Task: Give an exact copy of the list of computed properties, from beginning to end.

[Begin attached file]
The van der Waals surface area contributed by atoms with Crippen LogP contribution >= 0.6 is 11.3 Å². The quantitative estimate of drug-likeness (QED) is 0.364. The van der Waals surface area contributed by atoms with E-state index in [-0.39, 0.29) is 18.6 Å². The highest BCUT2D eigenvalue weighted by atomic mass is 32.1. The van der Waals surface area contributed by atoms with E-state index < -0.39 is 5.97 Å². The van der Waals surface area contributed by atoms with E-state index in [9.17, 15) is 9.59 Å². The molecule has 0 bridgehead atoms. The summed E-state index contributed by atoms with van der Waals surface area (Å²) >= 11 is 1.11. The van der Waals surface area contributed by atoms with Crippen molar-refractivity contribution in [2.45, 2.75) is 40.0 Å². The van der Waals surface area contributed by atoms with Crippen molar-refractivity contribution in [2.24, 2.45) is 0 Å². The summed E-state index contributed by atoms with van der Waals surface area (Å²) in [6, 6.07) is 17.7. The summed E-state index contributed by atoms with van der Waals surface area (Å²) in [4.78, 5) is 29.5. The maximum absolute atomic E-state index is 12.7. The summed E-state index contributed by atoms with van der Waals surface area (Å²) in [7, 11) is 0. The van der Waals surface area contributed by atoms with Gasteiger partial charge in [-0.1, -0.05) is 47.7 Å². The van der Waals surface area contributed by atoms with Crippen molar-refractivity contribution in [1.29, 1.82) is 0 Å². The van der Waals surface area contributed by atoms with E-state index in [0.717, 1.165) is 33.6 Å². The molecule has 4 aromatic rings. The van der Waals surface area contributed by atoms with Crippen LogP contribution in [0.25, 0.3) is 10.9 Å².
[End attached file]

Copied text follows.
The van der Waals surface area contributed by atoms with Crippen LogP contribution >= 0.6 is 11.3 Å². The quantitative estimate of drug-likeness (QED) is 0.364. The van der Waals surface area contributed by atoms with E-state index in [-0.39, 0.29) is 18.6 Å². The highest BCUT2D eigenvalue weighted by atomic mass is 32.1. The van der Waals surface area contributed by atoms with E-state index < -0.39 is 5.97 Å². The van der Waals surface area contributed by atoms with E-state index in [9.17, 15) is 9.59 Å². The molecule has 0 bridgehead atoms. The summed E-state index contributed by atoms with van der Waals surface area (Å²) >= 11 is 1.11. The van der Waals surface area contributed by atoms with Crippen molar-refractivity contribution in [2.45, 2.75) is 40.0 Å². The van der Waals surface area contributed by atoms with Crippen molar-refractivity contribution in [2.24, 2.45) is 0 Å². The summed E-state index contributed by atoms with van der Waals surface area (Å²) in [6, 6.07) is 17.7. The summed E-state index contributed by atoms with van der Waals surface area (Å²) in [4.78, 5) is 29.5. The maximum absolute atomic E-state index is 12.7. The summed E-state index contributed by atoms with van der Waals surface area (Å²) in [7, 11) is 0. The van der Waals surface area contributed by atoms with Gasteiger partial charge in [-0.1, -0.05) is 47.7 Å². The van der Waals surface area contributed by atoms with Crippen molar-refractivity contribution in [1.29, 1.82) is 0 Å². The van der Waals surface area contributed by atoms with E-state index in [0.717, 1.165) is 33.6 Å². The molecule has 4 aromatic rings. The van der Waals surface area contributed by atoms with Crippen LogP contribution in [0.25, 0.3) is 10.9 Å².